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Tommy Kha’s Return To Sender
Chase, East Memphis, Tennessee, 2015Photography Tommy Kha

Photographer Tommy Kha has been awkwardly kissing people for a decade

The photographer reflects on the intimacy and absurdity of his ongoing series, as well as some of the more memorable make-out moments

Tommy Kha remembers all 140 kisses from the past nine years. One night, his friend Kati leaned in close on top of the Empire State Building. Another time, his best friend, Luke, kissed him deeply in the amber glow of a streetlamp – after the girl he was dating did the same. Then, there was the night in Memphis when Brandon wrapped his arms around Kha’s waist under the light of an outdoor ice machine. They went to a pub together where Brandon’s mum, Colleen, kissed him too.

But these aren’t the recollections of a compulsive kisser; they are staged moments that makeup Kha’s photography series Return to Sender (2010–ongoing), which just showed at LMAK Gallery in New York. “The rules are laid out very simply,” Kha says of his collaborators. “They can kiss me however they want to, but it has to be on the lips and it has to be at night.”

Though Kha is a photographer, Return to Sender is rooted in performance. It’s his participants who perform, though, not unlike the Museum of Modern Art attendees who sat face to face with Marina Abramović for “The Artist is Present” (2010), over the course of three months. Kha himself experienced Abramović’s performance when he moved from Memphis to New York, and it made a lasting impression on him.

The simple question that sparked Kha’s project produced infinite variations: How could he enact an immediate and romantic gesture with a complete stranger? As time went on, he began exacting kisses from acquaintances and friends, too. The shoots take about five minutes, and Kha generally uses his self-timer to capture each interaction. The resulting images can appear awkward, poignant, or surprisingly intimate. In another self-portrait series, I facsimile, and I facsimile, and I facsimile (2018–ongoing), Kha recreates his face as unfinished jigsaw puzzles, a stack of photocopied paper equal to his weight, and a 3D-printed bust. Here, he endlessly reproduces himself, too.

The character that has emerged from Return to Sender is “deadpan” and “stoic”, Kha says. He keeps his face still and uninterested like the neutral expressions of sitters in art historical paintings. When his early images began circulating online in 2013, some internet commenters accused him of perpetuating the stereotype in film and television that Asian men are sexless. As a gay Asian-American of Chinese descent, he was sensitive to the criticism. “I didn’t disagree with them,” he says. There weren’t (and still aren’t) enough varied representations of Asian men and women in the art world. Artists like his peer Pixy Liao and the late Ren Hang had only recently begun to enter the zeitgeist with their subversive takes on Asian sexuality.

But whether or not Kha’s kisses are sexual misses the point. He’s more interested in the nuances of each performance, and the layers of significance that we assign to the act. It can often make the experience feel absurd. “I feel nothing,” he says with a laugh about the encounters, which he deems transactional in nature. “It’s very like lucid dreaming,” he offers. In his new video SWAK (Sealed with a Kick) (2019), his “very straight” friend Dan softly kisses and licks Kha’s mouth for four-and-a-half minutes, sometimes resting his lips on his for long stretches without moving at all. “(It’s in this) awareness of how ridiculous the situation is,” Kha says. “(That) I found so much humour in this gesture that’s highly romanticised and sexualised.”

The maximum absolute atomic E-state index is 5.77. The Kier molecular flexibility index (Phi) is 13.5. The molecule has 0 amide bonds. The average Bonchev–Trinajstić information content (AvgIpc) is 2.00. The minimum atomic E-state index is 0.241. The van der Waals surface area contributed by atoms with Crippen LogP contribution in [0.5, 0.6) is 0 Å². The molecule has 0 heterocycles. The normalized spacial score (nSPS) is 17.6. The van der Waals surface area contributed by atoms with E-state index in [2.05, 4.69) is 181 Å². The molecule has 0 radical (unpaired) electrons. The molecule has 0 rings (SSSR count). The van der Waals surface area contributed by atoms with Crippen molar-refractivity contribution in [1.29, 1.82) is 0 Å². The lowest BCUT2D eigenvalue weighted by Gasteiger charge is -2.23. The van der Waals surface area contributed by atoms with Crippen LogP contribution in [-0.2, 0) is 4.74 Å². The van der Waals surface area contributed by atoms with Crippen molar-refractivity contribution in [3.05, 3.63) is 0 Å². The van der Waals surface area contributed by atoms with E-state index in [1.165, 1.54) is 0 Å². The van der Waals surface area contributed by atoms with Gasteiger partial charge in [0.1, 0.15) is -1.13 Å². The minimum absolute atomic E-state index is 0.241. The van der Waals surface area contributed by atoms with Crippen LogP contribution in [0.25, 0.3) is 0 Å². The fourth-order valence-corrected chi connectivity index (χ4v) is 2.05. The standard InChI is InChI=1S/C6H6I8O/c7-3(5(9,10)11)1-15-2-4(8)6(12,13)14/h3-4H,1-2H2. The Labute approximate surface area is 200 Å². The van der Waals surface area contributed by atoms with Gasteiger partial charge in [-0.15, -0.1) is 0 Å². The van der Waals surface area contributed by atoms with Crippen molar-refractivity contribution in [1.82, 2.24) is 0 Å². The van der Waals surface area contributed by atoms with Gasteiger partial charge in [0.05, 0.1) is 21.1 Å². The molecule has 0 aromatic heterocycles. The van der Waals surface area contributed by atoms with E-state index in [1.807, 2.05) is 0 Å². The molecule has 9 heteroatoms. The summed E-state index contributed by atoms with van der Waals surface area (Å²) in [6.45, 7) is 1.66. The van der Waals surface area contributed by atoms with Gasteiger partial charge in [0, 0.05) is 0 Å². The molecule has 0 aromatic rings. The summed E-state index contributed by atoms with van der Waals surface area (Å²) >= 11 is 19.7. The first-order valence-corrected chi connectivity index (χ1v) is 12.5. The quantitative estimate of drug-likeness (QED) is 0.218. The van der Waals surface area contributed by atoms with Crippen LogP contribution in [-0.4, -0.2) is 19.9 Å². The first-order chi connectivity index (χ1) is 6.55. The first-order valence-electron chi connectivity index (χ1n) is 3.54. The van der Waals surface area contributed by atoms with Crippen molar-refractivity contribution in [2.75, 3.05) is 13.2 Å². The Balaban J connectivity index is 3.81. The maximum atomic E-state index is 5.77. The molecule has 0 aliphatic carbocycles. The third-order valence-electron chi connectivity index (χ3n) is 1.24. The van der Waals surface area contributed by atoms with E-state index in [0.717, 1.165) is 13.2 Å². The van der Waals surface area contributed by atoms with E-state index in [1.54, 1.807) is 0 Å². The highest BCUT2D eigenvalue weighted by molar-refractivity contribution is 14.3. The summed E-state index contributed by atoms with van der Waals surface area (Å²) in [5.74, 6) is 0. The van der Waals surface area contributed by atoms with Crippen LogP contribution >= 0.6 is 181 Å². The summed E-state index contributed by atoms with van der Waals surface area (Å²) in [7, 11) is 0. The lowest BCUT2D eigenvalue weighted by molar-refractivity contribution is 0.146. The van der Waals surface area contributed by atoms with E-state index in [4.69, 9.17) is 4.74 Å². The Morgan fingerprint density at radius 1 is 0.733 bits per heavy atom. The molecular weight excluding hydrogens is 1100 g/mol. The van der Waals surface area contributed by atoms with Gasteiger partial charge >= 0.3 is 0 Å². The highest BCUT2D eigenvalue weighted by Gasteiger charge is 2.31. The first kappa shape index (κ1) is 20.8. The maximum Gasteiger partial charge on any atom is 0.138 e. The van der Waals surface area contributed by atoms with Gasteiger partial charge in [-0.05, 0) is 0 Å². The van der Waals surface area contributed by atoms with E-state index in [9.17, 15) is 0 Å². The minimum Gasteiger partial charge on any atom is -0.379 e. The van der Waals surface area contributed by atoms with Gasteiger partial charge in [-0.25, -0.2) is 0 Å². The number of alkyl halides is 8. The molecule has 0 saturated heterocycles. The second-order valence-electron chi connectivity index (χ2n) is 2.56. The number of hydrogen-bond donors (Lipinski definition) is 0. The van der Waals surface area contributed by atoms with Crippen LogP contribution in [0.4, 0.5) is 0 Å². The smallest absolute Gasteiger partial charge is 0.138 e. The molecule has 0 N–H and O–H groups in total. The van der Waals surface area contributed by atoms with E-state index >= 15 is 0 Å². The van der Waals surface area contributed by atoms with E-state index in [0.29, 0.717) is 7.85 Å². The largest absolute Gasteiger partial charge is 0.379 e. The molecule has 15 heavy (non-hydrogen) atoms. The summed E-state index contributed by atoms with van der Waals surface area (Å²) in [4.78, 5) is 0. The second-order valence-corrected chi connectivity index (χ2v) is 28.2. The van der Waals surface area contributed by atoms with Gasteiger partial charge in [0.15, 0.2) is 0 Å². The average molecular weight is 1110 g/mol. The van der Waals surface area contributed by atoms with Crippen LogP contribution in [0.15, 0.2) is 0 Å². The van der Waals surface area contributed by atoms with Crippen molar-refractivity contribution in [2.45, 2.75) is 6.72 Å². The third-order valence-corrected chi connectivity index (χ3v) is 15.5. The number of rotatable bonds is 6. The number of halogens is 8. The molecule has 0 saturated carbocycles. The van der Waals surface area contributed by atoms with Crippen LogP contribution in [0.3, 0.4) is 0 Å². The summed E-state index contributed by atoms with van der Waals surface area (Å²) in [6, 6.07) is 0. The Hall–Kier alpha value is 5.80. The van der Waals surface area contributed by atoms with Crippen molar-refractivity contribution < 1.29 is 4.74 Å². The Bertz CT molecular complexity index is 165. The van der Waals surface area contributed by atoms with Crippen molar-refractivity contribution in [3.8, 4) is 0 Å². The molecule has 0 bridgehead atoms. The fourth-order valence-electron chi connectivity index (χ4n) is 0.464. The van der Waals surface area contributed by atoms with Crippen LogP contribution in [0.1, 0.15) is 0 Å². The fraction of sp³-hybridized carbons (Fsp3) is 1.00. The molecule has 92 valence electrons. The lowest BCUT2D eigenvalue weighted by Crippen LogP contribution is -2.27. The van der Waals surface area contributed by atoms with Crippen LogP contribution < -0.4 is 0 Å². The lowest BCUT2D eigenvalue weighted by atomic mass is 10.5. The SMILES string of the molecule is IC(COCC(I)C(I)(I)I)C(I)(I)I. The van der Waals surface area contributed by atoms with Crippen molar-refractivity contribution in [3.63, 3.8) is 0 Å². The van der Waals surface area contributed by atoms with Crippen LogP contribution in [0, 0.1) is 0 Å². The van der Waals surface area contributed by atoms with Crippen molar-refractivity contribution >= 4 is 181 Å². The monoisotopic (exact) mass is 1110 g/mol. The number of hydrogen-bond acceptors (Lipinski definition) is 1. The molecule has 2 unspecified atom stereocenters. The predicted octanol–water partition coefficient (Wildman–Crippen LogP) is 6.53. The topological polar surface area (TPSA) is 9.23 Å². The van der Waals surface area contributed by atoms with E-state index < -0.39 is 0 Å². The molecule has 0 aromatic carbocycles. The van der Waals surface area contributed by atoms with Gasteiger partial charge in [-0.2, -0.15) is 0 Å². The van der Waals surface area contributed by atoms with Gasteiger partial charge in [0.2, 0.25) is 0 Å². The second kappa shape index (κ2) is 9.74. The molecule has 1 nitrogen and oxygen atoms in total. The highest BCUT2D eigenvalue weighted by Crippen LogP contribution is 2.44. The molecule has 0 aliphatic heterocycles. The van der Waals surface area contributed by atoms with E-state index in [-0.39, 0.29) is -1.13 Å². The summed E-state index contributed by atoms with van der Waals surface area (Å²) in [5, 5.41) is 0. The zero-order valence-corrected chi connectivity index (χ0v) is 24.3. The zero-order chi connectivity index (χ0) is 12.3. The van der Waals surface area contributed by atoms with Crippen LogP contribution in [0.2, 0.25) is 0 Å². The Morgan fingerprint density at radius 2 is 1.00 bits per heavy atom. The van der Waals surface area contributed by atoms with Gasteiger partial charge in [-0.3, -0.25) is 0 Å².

One of the most intimate-looking images was the one with his best friend, Luke. In the image, Luke gently but firmly pulls Kha toward him by his striped blue scarf, his other hand cradling the photographer’s head. Kha’s eyes are closed, and though he looks lost in the moment, no oxytocin was flooding his brain. “Honestly, it was not the most memorable one,” he says with a laugh. “What’s wrong with me?”

In another image, Prince, a tall black man, leans across a concrete barrier in a parking lot to reach Kha’s lips. Prince’s body nearly forms a 90-degree angle, and the space between their bodies is comically sweet. Kha says they took a few different takes to accentuate the height difference. Usually, he says, tall people love to pick him up.

His strangest encounter was with a crush, Chase. It was late at night and Chase asked Kha to pick up a pack of cigarettes on the way. When Kha walked into the house, Chase was shirtless, and his father was watching TV with the volume off. Kha laughs when describing the weird vibe. “I think a red flag is like, if I ever have to buy something for a guy it's not gonna end well,” he says.

Kha intends for the project to last for his entire life. “I’m really curious about how my body changes, and the people I cast and recast, and how I can still work with the original parameters,” he says. What keeps it fresh for him every time is the myriad ways that his subjects respond. “The idea of how people kiss me is so profound to me,” he says. He has been moved by how gentle people can be, where they place their hands, and how much space they choose to leave between them. “It was never intended to be this idea about representation and agency,” he continues. “But the more I think about it… how other people kiss me gives them agency. (It) gives them this way to be authentic and I think that shows.”